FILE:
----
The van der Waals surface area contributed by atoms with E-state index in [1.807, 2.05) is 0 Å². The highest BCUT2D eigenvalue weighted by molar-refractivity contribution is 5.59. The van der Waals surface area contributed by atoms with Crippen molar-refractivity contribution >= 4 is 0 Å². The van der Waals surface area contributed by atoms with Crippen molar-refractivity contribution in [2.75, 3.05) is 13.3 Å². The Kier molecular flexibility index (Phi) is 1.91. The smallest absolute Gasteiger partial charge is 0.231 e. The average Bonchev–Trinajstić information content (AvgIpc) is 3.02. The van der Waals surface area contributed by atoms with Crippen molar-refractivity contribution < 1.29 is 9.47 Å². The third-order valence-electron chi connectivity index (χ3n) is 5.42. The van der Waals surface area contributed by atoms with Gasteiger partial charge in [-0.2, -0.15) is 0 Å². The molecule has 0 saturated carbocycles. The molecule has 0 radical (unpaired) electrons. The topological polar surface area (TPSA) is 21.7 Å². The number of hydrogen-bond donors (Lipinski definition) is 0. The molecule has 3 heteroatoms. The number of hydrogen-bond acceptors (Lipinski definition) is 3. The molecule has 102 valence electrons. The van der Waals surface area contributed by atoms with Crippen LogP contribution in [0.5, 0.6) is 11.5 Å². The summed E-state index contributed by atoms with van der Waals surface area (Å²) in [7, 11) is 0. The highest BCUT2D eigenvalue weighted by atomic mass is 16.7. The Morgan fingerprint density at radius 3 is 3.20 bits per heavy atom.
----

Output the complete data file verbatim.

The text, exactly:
The van der Waals surface area contributed by atoms with E-state index in [1.807, 2.05) is 0 Å². The highest BCUT2D eigenvalue weighted by molar-refractivity contribution is 5.59. The van der Waals surface area contributed by atoms with Crippen molar-refractivity contribution >= 4 is 0 Å². The van der Waals surface area contributed by atoms with Crippen molar-refractivity contribution in [2.75, 3.05) is 13.3 Å². The Kier molecular flexibility index (Phi) is 1.91. The smallest absolute Gasteiger partial charge is 0.231 e. The average Bonchev–Trinajstić information content (AvgIpc) is 3.02. The van der Waals surface area contributed by atoms with Crippen molar-refractivity contribution < 1.29 is 9.47 Å². The third-order valence-electron chi connectivity index (χ3n) is 5.42. The van der Waals surface area contributed by atoms with Gasteiger partial charge in [-0.2, -0.15) is 0 Å². The molecule has 0 saturated carbocycles. The molecule has 0 radical (unpaired) electrons. The topological polar surface area (TPSA) is 21.7 Å². The number of hydrogen-bond donors (Lipinski definition) is 0. The molecule has 3 heteroatoms. The number of hydrogen-bond acceptors (Lipinski definition) is 3. The molecule has 102 valence electrons. The van der Waals surface area contributed by atoms with Crippen LogP contribution in [0.5, 0.6) is 11.5 Å². The summed E-state index contributed by atoms with van der Waals surface area (Å²) in [7, 11) is 0. The highest BCUT2D eigenvalue weighted by atomic mass is 16.7. The Morgan fingerprint density at radius 3 is 3.20 bits per heavy atom.